Not Yet Uhuru: We the People….our demands

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So now that the elections are over and the mood on the ground is that this was somewhat the freest and fairest election we have ever had as a country, I would like to remind us that indeed the struggle has just begun.

We as Nigerians will be tempted to take the elections as a sure sign that “fresh air” has come to stay in Nigeria. Whether or not that is true is not my main concern. My concern is that we should not stop being vigilant. The elections are mostly gone but the problems we have as a country and as a nation are still there. This is not the time to rest on our laurels like an Olympic runner who goes on to consume plates of pounded yam before the final race. We should realize that the task of building a better Nigeria is a marathon and not a sprint.

We must demand better service from our country. I suggest that the websites and platforms that people used to report on the elections be left open and transformed into performance monitoring tools. It is time for each and every Nigerian to be part of the running of this country. We must demand that each and every one of our elected officials have open communication lines, be it phone numbers, emails and the like where we can contact them and speak directly to them about the problems in our community. If you want to speak to your senator about the lack of water in your village, then damn it you should be able to. We can no longer sit down and expect the top to do everything. Real change starts at the grassroots and we are the agents of change.

It is no longer acceptable for our children to get poor education, we will not stand by and watch children finish primary school and not know how to do arithmetic. It is not acceptable to have our future leaders staying in squalid hostels not fit for animals all in the name of boarding schools. It is not acceptable for the schools to lack laboratory equipment, to lack access to computers and Internet in the 21st century. We can no longer accept a syllabus that was written in the 80s. Get out of here with that nonsense. We can no longer accept a mindset that Maths and English are the only subjects worth learning. We can no longer accept harassment of students in Universities, crowded lecture halls and poor hostel living conditions. We can no longer accept a youth service that sometimes turns into a death sentence for those serving their country. We cannot accept a youth service that doesn’t lead to jobs for members. We will not accept a youth service where the corpers are not paid a living wage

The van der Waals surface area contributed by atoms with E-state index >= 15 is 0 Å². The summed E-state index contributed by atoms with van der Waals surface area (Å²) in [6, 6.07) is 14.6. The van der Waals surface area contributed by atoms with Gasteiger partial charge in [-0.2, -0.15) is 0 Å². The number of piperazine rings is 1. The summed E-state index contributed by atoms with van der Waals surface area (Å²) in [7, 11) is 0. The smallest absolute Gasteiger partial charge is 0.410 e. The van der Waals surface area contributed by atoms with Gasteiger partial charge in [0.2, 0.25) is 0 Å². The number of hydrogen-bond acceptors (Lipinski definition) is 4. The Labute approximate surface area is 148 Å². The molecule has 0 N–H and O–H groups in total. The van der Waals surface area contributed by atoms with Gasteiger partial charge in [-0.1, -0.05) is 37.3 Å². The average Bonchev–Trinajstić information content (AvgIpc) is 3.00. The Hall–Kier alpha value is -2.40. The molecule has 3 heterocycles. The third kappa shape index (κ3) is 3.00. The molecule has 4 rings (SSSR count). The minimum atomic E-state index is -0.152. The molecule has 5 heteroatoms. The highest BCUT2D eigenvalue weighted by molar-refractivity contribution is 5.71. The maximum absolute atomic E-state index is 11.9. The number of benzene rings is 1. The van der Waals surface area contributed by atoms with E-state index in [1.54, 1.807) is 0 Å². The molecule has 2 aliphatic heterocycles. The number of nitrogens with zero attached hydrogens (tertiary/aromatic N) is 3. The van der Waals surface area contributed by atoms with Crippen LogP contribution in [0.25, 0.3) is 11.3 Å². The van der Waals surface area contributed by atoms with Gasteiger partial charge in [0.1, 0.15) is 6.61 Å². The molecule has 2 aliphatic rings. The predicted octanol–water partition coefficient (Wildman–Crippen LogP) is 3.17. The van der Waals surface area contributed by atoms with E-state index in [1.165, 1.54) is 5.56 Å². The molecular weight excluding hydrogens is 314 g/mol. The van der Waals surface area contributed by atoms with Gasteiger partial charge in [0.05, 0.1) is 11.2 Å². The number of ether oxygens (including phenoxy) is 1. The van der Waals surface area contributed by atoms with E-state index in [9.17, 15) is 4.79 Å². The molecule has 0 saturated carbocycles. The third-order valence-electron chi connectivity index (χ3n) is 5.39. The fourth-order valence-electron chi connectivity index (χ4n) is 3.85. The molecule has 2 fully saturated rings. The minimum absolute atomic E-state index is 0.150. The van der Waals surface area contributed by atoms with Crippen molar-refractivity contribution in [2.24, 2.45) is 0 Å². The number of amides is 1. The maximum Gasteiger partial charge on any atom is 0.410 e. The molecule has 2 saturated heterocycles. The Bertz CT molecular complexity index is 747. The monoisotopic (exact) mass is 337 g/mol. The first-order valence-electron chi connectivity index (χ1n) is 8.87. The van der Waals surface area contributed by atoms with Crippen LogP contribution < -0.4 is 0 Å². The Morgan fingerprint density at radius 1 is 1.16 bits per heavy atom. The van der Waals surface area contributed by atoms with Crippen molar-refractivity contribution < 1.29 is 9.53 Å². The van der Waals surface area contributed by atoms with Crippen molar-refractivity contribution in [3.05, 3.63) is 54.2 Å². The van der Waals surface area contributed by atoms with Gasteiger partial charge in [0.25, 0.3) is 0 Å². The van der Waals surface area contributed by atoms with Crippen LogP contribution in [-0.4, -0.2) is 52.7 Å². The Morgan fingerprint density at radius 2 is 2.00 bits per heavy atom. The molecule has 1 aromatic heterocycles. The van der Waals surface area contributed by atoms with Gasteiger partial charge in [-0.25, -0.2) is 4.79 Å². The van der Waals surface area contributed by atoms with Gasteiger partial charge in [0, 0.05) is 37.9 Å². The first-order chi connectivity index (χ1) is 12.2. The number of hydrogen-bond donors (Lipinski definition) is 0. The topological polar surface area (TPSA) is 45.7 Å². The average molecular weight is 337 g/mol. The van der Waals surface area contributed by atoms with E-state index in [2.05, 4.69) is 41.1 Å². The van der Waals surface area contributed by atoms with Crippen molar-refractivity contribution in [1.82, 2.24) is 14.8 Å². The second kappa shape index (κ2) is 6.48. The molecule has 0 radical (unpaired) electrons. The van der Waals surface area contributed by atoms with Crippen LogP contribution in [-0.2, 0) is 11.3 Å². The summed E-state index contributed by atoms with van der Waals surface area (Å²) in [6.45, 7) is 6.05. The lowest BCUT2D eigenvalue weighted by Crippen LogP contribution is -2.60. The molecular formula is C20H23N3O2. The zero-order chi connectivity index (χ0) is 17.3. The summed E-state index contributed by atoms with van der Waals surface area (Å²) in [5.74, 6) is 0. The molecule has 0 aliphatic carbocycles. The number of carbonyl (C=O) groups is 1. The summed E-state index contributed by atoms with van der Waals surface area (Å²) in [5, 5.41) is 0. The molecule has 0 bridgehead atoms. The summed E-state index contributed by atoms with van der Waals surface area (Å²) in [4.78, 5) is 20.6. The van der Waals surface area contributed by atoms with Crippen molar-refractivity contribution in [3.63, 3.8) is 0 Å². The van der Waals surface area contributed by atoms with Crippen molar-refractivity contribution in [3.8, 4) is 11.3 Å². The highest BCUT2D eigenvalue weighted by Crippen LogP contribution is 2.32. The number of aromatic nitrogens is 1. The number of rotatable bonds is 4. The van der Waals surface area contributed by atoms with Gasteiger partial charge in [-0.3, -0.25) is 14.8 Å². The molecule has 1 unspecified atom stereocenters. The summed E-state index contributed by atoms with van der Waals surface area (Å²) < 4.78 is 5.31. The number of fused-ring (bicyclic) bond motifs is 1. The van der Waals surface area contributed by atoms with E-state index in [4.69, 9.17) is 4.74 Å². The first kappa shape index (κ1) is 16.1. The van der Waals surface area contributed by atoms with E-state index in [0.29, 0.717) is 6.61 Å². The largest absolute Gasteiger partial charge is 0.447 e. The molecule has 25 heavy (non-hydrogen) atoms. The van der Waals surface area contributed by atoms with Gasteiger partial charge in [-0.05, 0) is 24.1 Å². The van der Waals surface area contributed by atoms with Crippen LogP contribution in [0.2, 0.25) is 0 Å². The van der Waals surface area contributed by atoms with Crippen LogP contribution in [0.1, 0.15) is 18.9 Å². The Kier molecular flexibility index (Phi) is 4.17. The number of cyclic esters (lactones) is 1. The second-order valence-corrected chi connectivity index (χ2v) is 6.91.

It is imperative that the issue of unemployment be tackled. We as a people will no longer accept a job selection process that is not completely transparent and merit based. We will only accept equal opportunity recruitment process without regard to gender, tribe, ethnic group, religion and co. Any hint of discrimination will be met with swift action against any accused company. We will no longer accept taking an expatriate to copy and paste documents from one folder to another when you have so many computer literate youths looking for jobs, we will no longer accept a country where a graduate is treated as a sub-human just because he/she is looking for a job. We will not accept selling our country to foreign interests who do not adequately give back to the community. We will hold them to the same standards that they hold Nigerians to in their countries. Our country will not kiss the ass of any multinational, if they don’t like it they can leave.

We will no longer accept that our country will experience power outages. We are determined that every power outage must be accompanied by a cogent reason pending the time when full and consistent power coverage is given to the country. If there is going to be fuel scarcity in any part of the country, the people there demand their right to know and plan accordingly. Lack of water supply is a thing of the past. We will not accept anything but a drive to reform the health sector and make primary healthcare available to all areas of the country, including the rural areas. We will not accept any situation where basic services are not rendered to citizens.

We will not accept a country without adequate security. We will not accept the fact that a robustly sized police and security force cannot protect the lives and properties of its citizens. We will not accept poor intelligence gathering, we will not accept bomb blasts, armed robbery and kidnapping as part of the national norm. We absolutely denounce any security personnel that engages in any practice that is harmful to the citizenry, be it bribery, selling of arms to thieves and so on.

We will not accept bigotry in any form. We denounce any priest, pastor, bishop, evangelist, imam, uztaz, mallam, babalawo etc who incites people to violence and preaches anything but love and peace amongst neighbours. We condemn them as agents of the devil, Iblis or whatever name he goes by these days. We will not condone the stealing of public funds. We will not be responsible if your hands are cut o, so watch yourself.

We solemnly swear to protect the sovereignty and dignity of our country. No one has the right to interfere in our business. We will use Nigerian solutions for Nigerian problems, nothing more nothing less. We refuse to be burdened by aid with punitive conditions. We want a Nigeria where Unity, Peace and Progress reign. We want our freedom and will not hesitate to take it back by force. We are committed to a better Nigeria. We no dey play o! We go wound devil finish!

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One thought on “Not Yet Uhuru: We the People….our demands

    facebook poker chips said:
    May 16, 2011 at 1:21 am

    I agree with your thought.Thank you for your sharing.

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